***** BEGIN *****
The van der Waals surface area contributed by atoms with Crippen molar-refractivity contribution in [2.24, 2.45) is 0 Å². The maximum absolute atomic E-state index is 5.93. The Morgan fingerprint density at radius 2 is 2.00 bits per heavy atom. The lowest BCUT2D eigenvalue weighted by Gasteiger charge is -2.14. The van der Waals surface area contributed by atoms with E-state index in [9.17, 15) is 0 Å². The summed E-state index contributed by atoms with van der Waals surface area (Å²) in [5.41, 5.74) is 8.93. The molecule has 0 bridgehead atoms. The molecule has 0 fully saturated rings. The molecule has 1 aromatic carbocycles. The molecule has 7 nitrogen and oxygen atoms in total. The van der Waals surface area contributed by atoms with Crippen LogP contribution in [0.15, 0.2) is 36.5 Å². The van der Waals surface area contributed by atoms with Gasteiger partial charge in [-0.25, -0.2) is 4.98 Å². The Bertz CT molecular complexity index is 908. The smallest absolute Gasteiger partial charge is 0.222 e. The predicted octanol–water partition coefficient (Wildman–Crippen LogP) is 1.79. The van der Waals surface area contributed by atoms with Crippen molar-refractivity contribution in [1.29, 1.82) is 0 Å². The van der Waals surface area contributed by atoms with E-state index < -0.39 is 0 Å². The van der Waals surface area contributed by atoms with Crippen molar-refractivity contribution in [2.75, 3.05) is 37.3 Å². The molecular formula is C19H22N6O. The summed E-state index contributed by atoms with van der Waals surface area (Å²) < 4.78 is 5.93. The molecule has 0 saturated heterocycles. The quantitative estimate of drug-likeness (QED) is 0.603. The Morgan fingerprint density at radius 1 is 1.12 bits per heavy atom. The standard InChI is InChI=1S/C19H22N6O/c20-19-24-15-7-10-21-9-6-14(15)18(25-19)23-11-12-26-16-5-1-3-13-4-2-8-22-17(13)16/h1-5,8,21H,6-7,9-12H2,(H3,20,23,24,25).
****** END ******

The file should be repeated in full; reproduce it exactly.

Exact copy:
The van der Waals surface area contributed by atoms with Crippen molar-refractivity contribution in [2.24, 2.45) is 0 Å². The maximum absolute atomic E-state index is 5.93. The Morgan fingerprint density at radius 2 is 2.00 bits per heavy atom. The lowest BCUT2D eigenvalue weighted by Gasteiger charge is -2.14. The van der Waals surface area contributed by atoms with E-state index in [9.17, 15) is 0 Å². The summed E-state index contributed by atoms with van der Waals surface area (Å²) in [5.41, 5.74) is 8.93. The molecule has 0 bridgehead atoms. The molecule has 0 fully saturated rings. The molecule has 1 aromatic carbocycles. The molecule has 7 nitrogen and oxygen atoms in total. The van der Waals surface area contributed by atoms with Crippen LogP contribution in [0.15, 0.2) is 36.5 Å². The van der Waals surface area contributed by atoms with Gasteiger partial charge in [-0.25, -0.2) is 4.98 Å². The Bertz CT molecular complexity index is 908. The smallest absolute Gasteiger partial charge is 0.222 e. The predicted octanol–water partition coefficient (Wildman–Crippen LogP) is 1.79. The van der Waals surface area contributed by atoms with Crippen molar-refractivity contribution in [1.29, 1.82) is 0 Å². The van der Waals surface area contributed by atoms with E-state index < -0.39 is 0 Å². The van der Waals surface area contributed by atoms with Crippen molar-refractivity contribution in [2.75, 3.05) is 37.3 Å². The molecular formula is C19H22N6O. The summed E-state index contributed by atoms with van der Waals surface area (Å²) < 4.78 is 5.93. The molecule has 0 saturated heterocycles. The quantitative estimate of drug-likeness (QED) is 0.603. The Morgan fingerprint density at radius 1 is 1.12 bits per heavy atom. The standard InChI is InChI=1S/C19H22N6O/c20-19-24-15-7-10-21-9-6-14(15)18(25-19)23-11-12-26-16-5-1-3-13-4-2-8-22-17(13)16/h1-5,8,21H,6-7,9-12H2,(H3,20,23,24,25).